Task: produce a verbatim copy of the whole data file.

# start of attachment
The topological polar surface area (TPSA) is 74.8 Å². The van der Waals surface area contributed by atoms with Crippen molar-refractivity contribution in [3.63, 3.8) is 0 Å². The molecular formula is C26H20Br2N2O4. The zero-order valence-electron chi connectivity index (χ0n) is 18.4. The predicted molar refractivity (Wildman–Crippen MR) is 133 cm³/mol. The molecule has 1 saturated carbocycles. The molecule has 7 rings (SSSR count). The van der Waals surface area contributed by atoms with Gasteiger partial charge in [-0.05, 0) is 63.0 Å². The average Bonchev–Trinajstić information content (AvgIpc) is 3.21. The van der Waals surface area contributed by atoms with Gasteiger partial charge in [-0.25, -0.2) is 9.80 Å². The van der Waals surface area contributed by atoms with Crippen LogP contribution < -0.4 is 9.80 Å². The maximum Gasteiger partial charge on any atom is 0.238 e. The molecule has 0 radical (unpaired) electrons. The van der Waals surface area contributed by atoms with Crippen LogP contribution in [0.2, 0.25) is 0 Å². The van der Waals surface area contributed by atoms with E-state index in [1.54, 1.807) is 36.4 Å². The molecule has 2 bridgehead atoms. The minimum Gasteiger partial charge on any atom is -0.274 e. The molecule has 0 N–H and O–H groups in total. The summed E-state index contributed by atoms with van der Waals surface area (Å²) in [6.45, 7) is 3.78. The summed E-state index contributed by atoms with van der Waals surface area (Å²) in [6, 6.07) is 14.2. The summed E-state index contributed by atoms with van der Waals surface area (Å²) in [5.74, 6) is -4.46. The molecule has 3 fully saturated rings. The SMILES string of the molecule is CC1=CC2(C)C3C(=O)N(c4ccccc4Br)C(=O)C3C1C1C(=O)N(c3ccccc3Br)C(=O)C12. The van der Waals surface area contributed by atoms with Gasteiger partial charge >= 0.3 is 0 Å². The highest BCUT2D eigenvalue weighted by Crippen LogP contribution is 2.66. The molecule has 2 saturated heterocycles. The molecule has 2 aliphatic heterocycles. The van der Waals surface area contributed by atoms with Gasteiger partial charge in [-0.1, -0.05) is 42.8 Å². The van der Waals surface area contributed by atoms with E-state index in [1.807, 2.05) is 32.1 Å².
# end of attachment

The topological polar surface area (TPSA) is 74.8 Å². The van der Waals surface area contributed by atoms with Crippen molar-refractivity contribution in [3.63, 3.8) is 0 Å². The molecular formula is C26H20Br2N2O4. The zero-order valence-electron chi connectivity index (χ0n) is 18.4. The predicted molar refractivity (Wildman–Crippen MR) is 133 cm³/mol. The molecule has 1 saturated carbocycles. The molecule has 7 rings (SSSR count). The van der Waals surface area contributed by atoms with Gasteiger partial charge in [-0.05, 0) is 63.0 Å². The average Bonchev–Trinajstić information content (AvgIpc) is 3.21. The van der Waals surface area contributed by atoms with Gasteiger partial charge in [-0.25, -0.2) is 9.80 Å². The van der Waals surface area contributed by atoms with Crippen LogP contribution < -0.4 is 9.80 Å². The maximum Gasteiger partial charge on any atom is 0.238 e. The molecule has 0 radical (unpaired) electrons. The van der Waals surface area contributed by atoms with Crippen LogP contribution in [0.2, 0.25) is 0 Å². The van der Waals surface area contributed by atoms with E-state index in [1.54, 1.807) is 36.4 Å². The molecule has 2 bridgehead atoms. The minimum Gasteiger partial charge on any atom is -0.274 e. The molecule has 0 N–H and O–H groups in total. The summed E-state index contributed by atoms with van der Waals surface area (Å²) in [6.45, 7) is 3.78. The summed E-state index contributed by atoms with van der Waals surface area (Å²) in [6, 6.07) is 14.2. The summed E-state index contributed by atoms with van der Waals surface area (Å²) in [5.74, 6) is -4.46. The molecule has 3 fully saturated rings. The SMILES string of the molecule is CC1=CC2(C)C3C(=O)N(c4ccccc4Br)C(=O)C3C1C1C(=O)N(c3ccccc3Br)C(=O)C12. The van der Waals surface area contributed by atoms with Gasteiger partial charge >= 0.3 is 0 Å². The highest BCUT2D eigenvalue weighted by Crippen LogP contribution is 2.66. The molecule has 2 saturated heterocycles. The molecule has 2 aliphatic heterocycles. The van der Waals surface area contributed by atoms with Gasteiger partial charge in [-0.1, -0.05) is 42.8 Å². The van der Waals surface area contributed by atoms with E-state index in [1.807, 2.05) is 32.1 Å².